There are fewer than 250 cao-vit gibbons (Nomascus nasutus) left in the wild, according to the IUCN. They're found only in a particular stretch of forested mountains right on the Vietnam-China border, and their population has declined by at least 80 percent over 45 years. Hunting and habitat loss are the major threats to the cao-vit gibbon, according to the IUCN, along with the genetic diversity struggles that come from having only a tiny, fragmented population. Both China and Vietnam are working to set up protected areas and to prevent deforestation within the gibbons' range. Lacoste will make 150 shirts featuring the long-armed primate.
Lacoste will make a mere 67 shirts featuring the Javan rhino (Rhinoceros sondaicus), approximately matching their estimated numbers in the wild. This rare rhinoceros is the most threatened of the five rhino species, according to the WWF. They live only in Ujung Kulon National Park on the Indonesian island that gave the species its name, though conservation organizations, including the WWF, are attempting to establish a second population somewhere else on Java to expand the population. Poaching is one threat facing the Javan rhino, but the animals are also critically endangered because of habitat loss and invasive plant species that drive out their natural forage.
Northern sportive lemur
Tiny and spry, the northern sportive lemur (Lepilemur septentrionalis) is a nocturnal resident now found only in the far north of Madagascar, according to the IUCN. It's tiny, weighing only about 1.7 lbs. (800 grams) and growing no more than about 19 inches (50 centimeters) in length. As illegal plantations and charcoal production have cleared trees from Madagascar, the tiny lemur's population has declined to only about 50 individuals. Lacoste is making 50 shirts to reflect that number.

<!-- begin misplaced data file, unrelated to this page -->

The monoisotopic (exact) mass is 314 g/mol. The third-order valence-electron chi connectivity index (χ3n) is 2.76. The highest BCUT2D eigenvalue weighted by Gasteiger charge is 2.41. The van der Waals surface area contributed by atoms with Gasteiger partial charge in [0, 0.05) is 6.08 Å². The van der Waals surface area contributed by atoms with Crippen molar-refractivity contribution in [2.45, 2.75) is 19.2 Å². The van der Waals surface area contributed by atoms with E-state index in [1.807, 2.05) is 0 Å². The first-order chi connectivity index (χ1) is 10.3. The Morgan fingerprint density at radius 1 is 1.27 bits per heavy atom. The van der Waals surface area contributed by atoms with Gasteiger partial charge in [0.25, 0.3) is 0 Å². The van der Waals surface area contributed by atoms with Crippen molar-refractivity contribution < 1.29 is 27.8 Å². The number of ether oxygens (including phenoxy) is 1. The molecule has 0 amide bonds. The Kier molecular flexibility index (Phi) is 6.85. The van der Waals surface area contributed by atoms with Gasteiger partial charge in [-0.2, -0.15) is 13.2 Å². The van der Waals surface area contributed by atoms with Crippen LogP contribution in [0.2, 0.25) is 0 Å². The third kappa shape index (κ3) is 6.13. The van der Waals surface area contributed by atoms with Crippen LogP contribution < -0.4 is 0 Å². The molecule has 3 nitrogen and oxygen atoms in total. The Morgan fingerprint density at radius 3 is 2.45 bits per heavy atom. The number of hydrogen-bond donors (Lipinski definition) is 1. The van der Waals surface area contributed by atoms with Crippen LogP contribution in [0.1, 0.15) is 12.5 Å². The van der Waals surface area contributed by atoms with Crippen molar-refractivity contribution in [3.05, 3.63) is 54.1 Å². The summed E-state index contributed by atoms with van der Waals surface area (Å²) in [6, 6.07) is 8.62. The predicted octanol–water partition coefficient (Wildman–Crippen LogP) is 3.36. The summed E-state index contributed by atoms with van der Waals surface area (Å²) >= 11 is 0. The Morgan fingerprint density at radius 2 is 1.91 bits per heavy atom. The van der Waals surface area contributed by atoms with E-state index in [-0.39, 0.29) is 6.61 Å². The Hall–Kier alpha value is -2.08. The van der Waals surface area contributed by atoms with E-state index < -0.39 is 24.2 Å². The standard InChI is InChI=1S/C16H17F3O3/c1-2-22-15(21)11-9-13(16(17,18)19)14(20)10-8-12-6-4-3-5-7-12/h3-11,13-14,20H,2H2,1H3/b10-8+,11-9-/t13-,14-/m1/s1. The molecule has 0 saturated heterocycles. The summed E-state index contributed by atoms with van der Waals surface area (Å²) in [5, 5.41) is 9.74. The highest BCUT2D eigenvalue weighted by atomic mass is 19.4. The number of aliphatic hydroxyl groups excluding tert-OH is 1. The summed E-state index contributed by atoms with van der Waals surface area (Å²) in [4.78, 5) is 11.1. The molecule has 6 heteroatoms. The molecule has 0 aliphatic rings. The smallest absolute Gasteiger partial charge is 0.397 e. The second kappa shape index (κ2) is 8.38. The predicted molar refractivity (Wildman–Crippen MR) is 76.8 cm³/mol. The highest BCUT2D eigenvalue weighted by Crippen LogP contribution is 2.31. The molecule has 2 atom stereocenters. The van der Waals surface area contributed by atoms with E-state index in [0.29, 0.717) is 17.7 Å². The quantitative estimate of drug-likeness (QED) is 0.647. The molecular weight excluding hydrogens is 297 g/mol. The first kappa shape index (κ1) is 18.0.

Burmese roofed turtle
Forty Lacoste shirts will eschew the crocodile logo in favor of another reptile, the Burmese roofed turtle (Batagur trivittata). This species, once found living in freshwater rivers in Myanmar, is so critically endangered that it was believed extinct until 2002; it's not even certain how many live in the wild, though the Yadanabon Zoological Gardens in Mandalay, Myanmar, keeps a captive population. The turtles have lost habitat as their river homes have been dammed, disturbing their nesting beaches. Efforts to reintroduce sustainable populations into the wild have been ongoing since 2015, according to MyanmarBiodiversity.org.
The Gulf of California porpoise or vaquita (Phocoena sinus) is the rarest marine mammal in the world. The WWF estimates that about 30 individuals remain in the wild. These porpoises grow to about 5 feet (1.5 m) in length and are recognizable by their distinctive dark patches around their eyes and mouths. They're found only in the shallow waters of the northern Gulf of California, where their numbers have been decimated by illegal net-fishing operations. Lacoste will make 30 shirts featuring the vaquita.
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Stephanie Pappas is a contributing writer for Live Science, covering topics ranging from geoscience to archaeology to the human brain and behavior. She was previously a senior writer for Live Science but is now a freelancer based in Denver, Colorado, and regularly contributes to Scientific American and The Monitor, the monthly magazine of the American Psychological Association. Stephanie received a bachelor's degree in psychology from the University of South Carolina and a graduate certificate in science communication from the University of California, Santa Cruz.